We then come to the last bit of the climb up to the summit.  At this point, we have to do much of the last bit on all fours.  We take a break to put some more clothes on.  While climbing up, we are generating quite a bit of body heat, but once we get to the top, rest and start down, we will be getting colder.  So we want to be prepared.  The last stretch is the hardest.  We make frequent stops, but we can see that there will be great views and it is not too far away, so we make one final push and we reach the summit of Mt Meru, at 4,556 m, at 6:30 AM after 4 hours of hiking.

 

Tanzania01_Meru3_01_Summit_Sunrise_Kili_2397_Web.gif (142977 bytes)

And is it a glorious view that we have from the summit of Mt Meru.  It is a clear sky, with just a view clouds coming in at much lower elevation.  The usual haze is also not there, so we have a great view of the surrounding countryside, including Mt. Kilimanjaro.  The sun is just starting to come up to the south of Kili.

 

We have only about 20 minutes at the summit, so we do not have too much time to waste. We look around and enjoy the fantastic views.  We also have something to drink and share a Twix bar.  The only problem is that the Twix bar is frozen and we have to crack it into pieces and then let it melt in our mouths.  The space at the summit is limited and there are quite a few people there.  One one side is the steep slope of the flank of the volcano and on the other side, about 2,000 meters straight down into the crater.  The ridge is only about 2 to 3 meters wide here.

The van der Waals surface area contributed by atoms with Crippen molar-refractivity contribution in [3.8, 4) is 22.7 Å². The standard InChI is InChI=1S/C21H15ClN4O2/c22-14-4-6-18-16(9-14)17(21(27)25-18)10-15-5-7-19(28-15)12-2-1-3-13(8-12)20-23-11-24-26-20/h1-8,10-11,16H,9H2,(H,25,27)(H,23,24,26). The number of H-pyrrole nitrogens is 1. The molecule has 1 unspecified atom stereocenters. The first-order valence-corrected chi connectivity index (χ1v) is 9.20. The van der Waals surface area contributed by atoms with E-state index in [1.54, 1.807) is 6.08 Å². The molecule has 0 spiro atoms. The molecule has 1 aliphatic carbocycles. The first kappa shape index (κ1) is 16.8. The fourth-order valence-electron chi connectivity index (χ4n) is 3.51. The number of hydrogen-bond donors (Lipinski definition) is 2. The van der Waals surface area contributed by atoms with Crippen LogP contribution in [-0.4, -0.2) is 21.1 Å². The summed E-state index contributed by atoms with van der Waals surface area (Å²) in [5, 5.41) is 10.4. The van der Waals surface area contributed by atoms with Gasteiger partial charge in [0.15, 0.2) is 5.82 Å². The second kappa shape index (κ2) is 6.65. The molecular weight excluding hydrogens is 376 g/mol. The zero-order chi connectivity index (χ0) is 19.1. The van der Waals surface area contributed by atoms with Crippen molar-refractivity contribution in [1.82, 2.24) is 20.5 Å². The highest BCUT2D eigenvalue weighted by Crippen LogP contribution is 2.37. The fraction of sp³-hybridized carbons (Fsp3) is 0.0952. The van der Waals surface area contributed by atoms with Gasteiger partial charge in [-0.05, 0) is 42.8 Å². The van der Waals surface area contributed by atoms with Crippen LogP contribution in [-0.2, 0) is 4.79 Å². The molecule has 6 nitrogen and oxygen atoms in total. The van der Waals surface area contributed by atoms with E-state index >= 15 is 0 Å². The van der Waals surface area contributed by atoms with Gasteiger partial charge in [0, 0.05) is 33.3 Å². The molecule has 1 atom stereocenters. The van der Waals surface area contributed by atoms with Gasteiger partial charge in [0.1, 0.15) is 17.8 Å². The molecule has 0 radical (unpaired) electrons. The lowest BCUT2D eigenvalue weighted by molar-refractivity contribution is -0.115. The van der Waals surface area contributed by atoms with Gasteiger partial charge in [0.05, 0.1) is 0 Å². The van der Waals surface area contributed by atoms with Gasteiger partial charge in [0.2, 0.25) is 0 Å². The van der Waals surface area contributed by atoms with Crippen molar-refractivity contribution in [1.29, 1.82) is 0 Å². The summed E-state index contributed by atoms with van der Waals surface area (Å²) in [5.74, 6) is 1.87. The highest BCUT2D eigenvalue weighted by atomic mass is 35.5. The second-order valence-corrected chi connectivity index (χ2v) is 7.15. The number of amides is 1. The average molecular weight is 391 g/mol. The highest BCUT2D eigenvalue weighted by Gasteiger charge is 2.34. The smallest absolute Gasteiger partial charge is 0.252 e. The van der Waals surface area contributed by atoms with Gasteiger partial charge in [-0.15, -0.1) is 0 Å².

Tanzania01_Meru3_09_Summit_Lars_2406_Web.gif (154788 bytes)

We take pictures of each other at the summit, and then look around at the view.  In front of Kili, behind us the plains heading towards Ngorongoro Crater.  Mt Meru is throwing a triangle shaped shadow on the plains below, which slowly gets smaller as the sun rises.

 

Tanzania01_Meru3_03_Summit_Sunrise_Ridge_2399_Web.gif (142039 bytes)

The walls of the Mt Meru's crater is bathed in a golden glow from the rising sun.

 

Tanzania01_Meru3_05_Summit_Sunrise_Kili_2402_Web.gif (149393 bytes)

But is starting to get a bit too cold with the strong wind and we have a long way to go today - we are hiking all the way down to the bottom today - so we begin the long descent at 6:50 AM.  It will be another 9 hours until we get to the bottom.

 

Tanzania01_Meru3_12_Descent_Jac_2409_Web.gif (182792 bytes)

When we begin our hike down, we are in for a bit of a shock.  We can see what we have just climbed up and Jacqui summed it up well - if she could have seen the route on the way up, she would have turned back early on.  But going down, we had no choice.  We needed to get to the bottom and we did know that we had made it up. In the picture at the right you can see Rhino Point in the mid-foreground, with Little Meru the peak behind.

 

Tanzania01_Meru3_17_Descent_Ridge_2414_Web.gif (271041 bytes)

So down we headed, but we took our time and went slow and easy.  We would climb over and around rock ledges.  We would walk along ridges with the crater cone cliff face on one side and the steep flank of the volcano on the other side. Here you can see one of the trails - only about 50 cm wide.  Amazing that we came up here in the dark.

 

Tanzania01_Meru3_19_Descent_Jac_2416_Web.gif (184877 bytes)

The wind seemed stronger than when we came up and it would make us quite nervous when we crossed very narrow ridges.  The guide did not make things any easier telling us that a Dutchman had, only last December, died falling down the flank.  He pointed out the white flag fluttering in the wind way down the flank that marked the spot where he was found.

 

Tanzania01_Meru3_20_Descent_Ridge_Jac_2417_Web.gif (203290 bytes)